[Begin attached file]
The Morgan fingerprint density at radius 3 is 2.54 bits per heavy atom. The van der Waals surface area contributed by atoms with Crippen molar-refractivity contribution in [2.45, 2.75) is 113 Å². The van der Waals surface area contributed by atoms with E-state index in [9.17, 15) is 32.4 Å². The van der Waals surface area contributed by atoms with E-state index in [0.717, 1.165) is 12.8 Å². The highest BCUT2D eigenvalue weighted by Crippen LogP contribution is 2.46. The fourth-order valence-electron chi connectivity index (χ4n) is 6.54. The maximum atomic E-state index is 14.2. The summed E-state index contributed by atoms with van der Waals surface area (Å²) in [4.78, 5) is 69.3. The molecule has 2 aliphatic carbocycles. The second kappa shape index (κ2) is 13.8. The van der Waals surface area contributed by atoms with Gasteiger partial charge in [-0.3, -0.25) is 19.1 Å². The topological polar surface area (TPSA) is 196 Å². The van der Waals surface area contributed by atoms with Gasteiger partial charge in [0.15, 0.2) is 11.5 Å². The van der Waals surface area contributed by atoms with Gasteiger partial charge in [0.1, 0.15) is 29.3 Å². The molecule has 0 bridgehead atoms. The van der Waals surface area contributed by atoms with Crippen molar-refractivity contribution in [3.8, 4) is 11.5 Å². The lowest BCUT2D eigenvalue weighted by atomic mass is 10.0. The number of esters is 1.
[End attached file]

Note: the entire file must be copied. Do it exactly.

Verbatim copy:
The Morgan fingerprint density at radius 3 is 2.54 bits per heavy atom. The van der Waals surface area contributed by atoms with Crippen molar-refractivity contribution in [2.45, 2.75) is 113 Å². The van der Waals surface area contributed by atoms with E-state index in [9.17, 15) is 32.4 Å². The van der Waals surface area contributed by atoms with E-state index in [0.717, 1.165) is 12.8 Å². The highest BCUT2D eigenvalue weighted by Crippen LogP contribution is 2.46. The fourth-order valence-electron chi connectivity index (χ4n) is 6.54. The maximum atomic E-state index is 14.2. The summed E-state index contributed by atoms with van der Waals surface area (Å²) in [4.78, 5) is 69.3. The molecule has 2 aliphatic carbocycles. The second kappa shape index (κ2) is 13.8. The van der Waals surface area contributed by atoms with Gasteiger partial charge in [-0.3, -0.25) is 19.1 Å². The topological polar surface area (TPSA) is 196 Å². The van der Waals surface area contributed by atoms with Gasteiger partial charge in [0.15, 0.2) is 11.5 Å². The van der Waals surface area contributed by atoms with Gasteiger partial charge in [0.1, 0.15) is 29.3 Å². The molecule has 0 bridgehead atoms. The van der Waals surface area contributed by atoms with Crippen molar-refractivity contribution in [3.8, 4) is 11.5 Å². The lowest BCUT2D eigenvalue weighted by atomic mass is 10.0. The number of esters is 1.